By Eamonn Kelly
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Celluloid for Thought

This article is over 15 years, 11 months old
Eamonn Kelly looks at some of the radical documentaries touring Britain.
Issue 303

The last few years have seen a rise in the popularity of the political documentary film. An impressive selection go on tour this month as part of the showcase from last year’s Sheffield International Documentary Festival. Different selections will be playing at a variety of venues around the country. Israeli filmmaker Avi Mograbi’s Avenge But One Of My Two Eyes gets a wide airing. Mograbi shows Jewish schoolchildren learning the tales of Samson, and the moral that death is preferable to surrender. Tour guides at Masada, the site of King Herod’s citadel, relate the story of the Jewish zealots, cut off and besieged by Romans, committing suicide rather than submitting. Meanwhile he counterposes the daily humiliation of Palestinians, fenced in behind wire and walls, bullied and forced to wait for hours at checkpoints, and details their growing despair and rage.

In a jaw-dropping scene, he includes a music gig organised by the racist anti-Arab Kach party, which has to be seen to be believed.

A second film, Trelew, is set in the town of the same name, 1,000 miles from the capital of Argentina, Buenos Aires. The Argentinian dictator General Lanusse imprisoned the dissidents who challenged his rule in this small, remote town. On 15 August 1972 over 100 political prisoners staged a daring escape from its high security prison. Marianne Arruti’s film is a detailed and moving account of that event. Relying on the testimony of surviving inmates, prison staff and local people, she tells the story of those involved in the breakout and the deadly repercussions that were to follow.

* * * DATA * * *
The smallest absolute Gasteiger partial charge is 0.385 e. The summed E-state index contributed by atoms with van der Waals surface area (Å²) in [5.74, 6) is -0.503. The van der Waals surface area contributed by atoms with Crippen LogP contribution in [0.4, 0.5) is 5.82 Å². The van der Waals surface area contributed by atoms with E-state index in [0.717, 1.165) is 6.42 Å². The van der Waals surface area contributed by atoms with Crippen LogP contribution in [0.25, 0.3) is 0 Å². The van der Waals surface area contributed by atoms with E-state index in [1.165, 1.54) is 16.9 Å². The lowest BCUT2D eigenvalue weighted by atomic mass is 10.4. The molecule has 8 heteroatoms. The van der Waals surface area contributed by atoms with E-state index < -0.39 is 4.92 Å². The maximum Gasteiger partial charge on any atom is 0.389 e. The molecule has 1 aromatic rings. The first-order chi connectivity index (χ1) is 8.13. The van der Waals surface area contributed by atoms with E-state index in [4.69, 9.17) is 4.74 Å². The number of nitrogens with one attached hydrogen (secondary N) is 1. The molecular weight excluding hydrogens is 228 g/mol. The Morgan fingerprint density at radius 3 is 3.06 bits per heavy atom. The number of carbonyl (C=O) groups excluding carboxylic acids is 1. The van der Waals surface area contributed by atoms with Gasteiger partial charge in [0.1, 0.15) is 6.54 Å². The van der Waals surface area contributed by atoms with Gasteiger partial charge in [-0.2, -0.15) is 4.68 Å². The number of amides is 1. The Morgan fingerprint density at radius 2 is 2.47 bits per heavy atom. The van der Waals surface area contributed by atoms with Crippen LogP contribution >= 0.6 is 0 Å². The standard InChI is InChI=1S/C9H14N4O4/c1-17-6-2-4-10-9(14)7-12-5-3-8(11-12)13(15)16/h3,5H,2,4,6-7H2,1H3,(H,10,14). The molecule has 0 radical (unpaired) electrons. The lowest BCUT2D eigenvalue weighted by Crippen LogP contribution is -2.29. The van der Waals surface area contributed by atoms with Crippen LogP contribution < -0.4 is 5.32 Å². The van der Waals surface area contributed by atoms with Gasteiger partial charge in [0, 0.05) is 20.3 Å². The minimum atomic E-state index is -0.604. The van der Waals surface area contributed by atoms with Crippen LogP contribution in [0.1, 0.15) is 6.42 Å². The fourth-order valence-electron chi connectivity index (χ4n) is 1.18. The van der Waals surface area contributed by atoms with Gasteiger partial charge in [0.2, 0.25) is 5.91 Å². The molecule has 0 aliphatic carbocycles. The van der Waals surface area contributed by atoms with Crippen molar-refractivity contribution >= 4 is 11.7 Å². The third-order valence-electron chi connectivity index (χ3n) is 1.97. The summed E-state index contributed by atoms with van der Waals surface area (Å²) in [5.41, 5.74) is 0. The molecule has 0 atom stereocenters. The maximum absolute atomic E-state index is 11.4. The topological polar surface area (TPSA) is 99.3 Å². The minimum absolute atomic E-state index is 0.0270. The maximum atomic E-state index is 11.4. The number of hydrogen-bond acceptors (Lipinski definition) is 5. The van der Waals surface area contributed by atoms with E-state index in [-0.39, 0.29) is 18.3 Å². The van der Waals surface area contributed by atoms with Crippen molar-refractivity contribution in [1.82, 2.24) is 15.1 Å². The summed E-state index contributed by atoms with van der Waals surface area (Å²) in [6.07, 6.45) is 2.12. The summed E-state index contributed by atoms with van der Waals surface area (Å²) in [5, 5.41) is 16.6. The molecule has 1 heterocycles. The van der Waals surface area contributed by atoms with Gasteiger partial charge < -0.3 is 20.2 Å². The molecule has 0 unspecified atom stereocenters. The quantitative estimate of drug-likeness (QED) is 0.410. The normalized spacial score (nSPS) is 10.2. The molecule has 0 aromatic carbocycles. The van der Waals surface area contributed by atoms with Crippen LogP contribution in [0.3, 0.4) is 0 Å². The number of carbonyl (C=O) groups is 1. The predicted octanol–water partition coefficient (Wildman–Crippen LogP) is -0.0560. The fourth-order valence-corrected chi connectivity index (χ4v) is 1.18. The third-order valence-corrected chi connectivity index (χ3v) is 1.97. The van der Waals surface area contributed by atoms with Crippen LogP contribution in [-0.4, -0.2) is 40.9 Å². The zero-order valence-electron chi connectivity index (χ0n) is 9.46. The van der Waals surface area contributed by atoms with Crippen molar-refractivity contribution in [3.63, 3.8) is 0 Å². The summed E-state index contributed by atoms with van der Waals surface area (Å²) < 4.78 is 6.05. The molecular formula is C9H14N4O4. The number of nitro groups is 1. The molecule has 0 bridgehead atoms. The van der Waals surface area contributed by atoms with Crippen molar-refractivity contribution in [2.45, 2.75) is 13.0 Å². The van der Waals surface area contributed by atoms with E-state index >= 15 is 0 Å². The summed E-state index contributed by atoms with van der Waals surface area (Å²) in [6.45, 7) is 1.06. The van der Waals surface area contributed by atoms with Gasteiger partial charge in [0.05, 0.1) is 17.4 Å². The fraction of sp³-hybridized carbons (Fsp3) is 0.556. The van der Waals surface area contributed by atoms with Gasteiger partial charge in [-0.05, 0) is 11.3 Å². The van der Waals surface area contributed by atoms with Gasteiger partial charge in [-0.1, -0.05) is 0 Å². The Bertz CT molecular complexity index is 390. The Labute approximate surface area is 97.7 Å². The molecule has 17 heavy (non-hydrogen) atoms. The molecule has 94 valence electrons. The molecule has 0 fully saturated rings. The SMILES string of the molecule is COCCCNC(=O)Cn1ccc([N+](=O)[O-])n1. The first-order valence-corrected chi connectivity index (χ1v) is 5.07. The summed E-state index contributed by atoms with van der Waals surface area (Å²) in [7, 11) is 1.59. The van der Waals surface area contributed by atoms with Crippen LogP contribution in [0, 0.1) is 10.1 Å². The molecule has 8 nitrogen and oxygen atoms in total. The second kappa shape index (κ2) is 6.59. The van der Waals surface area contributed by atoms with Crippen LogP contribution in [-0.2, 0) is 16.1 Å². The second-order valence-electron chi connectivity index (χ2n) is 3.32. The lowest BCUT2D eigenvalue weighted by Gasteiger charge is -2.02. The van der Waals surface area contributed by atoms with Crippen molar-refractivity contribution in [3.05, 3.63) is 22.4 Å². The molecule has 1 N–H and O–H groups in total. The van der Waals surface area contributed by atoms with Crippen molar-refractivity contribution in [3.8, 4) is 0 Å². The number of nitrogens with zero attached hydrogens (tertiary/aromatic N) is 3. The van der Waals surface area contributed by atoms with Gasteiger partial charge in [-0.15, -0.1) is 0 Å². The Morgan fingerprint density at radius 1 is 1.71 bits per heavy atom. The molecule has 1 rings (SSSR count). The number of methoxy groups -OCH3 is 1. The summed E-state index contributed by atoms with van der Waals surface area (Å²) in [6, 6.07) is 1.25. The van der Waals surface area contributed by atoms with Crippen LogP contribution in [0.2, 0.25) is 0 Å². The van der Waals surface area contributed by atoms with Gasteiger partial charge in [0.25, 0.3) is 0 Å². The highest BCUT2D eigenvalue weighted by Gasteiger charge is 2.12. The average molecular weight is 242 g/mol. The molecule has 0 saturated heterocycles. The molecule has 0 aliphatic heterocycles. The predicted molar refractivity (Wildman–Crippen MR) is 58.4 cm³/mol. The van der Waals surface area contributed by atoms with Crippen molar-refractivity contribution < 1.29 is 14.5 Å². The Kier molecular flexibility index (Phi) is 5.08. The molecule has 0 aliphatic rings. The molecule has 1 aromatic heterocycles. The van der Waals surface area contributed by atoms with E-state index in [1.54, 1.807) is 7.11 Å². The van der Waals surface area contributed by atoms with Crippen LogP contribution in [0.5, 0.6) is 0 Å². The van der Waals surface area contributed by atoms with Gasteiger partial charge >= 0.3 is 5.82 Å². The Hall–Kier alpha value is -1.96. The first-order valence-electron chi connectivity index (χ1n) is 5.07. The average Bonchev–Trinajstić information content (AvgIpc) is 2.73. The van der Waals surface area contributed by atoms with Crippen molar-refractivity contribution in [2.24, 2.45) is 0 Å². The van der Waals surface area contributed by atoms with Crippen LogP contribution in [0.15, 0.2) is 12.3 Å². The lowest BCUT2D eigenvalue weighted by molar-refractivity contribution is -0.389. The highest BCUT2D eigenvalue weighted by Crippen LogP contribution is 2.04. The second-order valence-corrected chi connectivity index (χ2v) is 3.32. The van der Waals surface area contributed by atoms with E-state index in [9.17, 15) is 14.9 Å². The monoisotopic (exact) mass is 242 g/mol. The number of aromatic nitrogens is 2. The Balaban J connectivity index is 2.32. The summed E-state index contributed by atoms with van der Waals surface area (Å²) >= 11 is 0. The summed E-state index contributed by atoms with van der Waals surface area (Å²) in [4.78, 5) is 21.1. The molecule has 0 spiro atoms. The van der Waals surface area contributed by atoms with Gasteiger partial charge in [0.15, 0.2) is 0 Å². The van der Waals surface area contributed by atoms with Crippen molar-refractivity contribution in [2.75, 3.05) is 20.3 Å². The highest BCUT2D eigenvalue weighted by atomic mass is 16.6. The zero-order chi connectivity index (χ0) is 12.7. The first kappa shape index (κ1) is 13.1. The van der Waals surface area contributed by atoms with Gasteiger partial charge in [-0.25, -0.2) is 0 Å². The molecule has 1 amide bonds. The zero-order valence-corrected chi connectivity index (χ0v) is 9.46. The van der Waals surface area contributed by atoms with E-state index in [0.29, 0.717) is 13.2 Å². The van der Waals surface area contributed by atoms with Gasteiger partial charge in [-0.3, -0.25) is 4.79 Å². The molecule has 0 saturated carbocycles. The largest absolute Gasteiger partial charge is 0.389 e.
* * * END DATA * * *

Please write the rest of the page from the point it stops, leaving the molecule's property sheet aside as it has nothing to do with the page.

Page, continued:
Of those who succeeded in escaping the prison, six managed to successfully hijack a local commercial airliner and flew to Chile, where they gained asylum from socialist president Salvador Allende. Another 19 were delayed en route and, having missed the flight, occupied the airport. Receiving guarantees of safety they eventually returned to the prison. One week later they were machine-gunned to death in their cells. Arruti pays tribute to the bravery of those involved, and singles out the local townspeople who formed committees, ‘solidarity commissions’, to support the prisoners and their families.

From Nicaragua comes Mercedes Moncada Rodriguez’s The Immortal. This is a study of two brothers, one of whom was press-ganged by the right wing Contra death squads, the other who fought for the left wing Sandinistas, in the US-sponsored civil war in the 1980s.

Alex Gibney’s Enron: The Smartest Guys In The Room is a sharp and entertaining retelling of the collapse of the Enron corporation. Gibney shows that it was not just their Republican friends in the White House who supported Enron by granting them deregulated markets in the power supply industry. The major banks and accountants talked up the company’s share value. One analyst who questioned the figures was swiftly sacked, and his employer awarded a deal worth millions of dollars. The Enron secret was a simple smoke and mirrors accounting trick: ‘Let’s pretend we are making super-profits.’ Whistleblowers, audiotapes and company videos are exceptionally revealing of the ethos at work in the company. Boss Jeff Skilling, whose favourite book is Richard Dawkins’ The Selfish Gene, introduced a novel human resources policy – staff voted annually to sack 15 percent of their ‘underperforming’ colleagues. Chief executive officers are shown cashing in their millions of dollars of shares ahead of the collapse, while electricity engineers working for Enron subsidiaries lost all of their pensions in the crash.

Finally, another film which reveals the collision of spin and reality is Oona And Me. Demanding buckets of popcorn and audience participation, this one follows former Tower Hamlets MP Oona King as she struggles to keep her seat in the face of Respect’s challenger, George Galloway. Filmed during the ‘battle of Bethnal Green’, King’s childhood friend director Nora Meyer charts how it all went so terribly right. It also includes King offering one of the most stupid justifications for the Iraq invasion that you are ever likely to hear: ‘Now Bush owes Blair a favour, and will have to support the Palestinians.’ A well made and extremely perceptive film, this is not to be missed.

For details of the dates and venues go to

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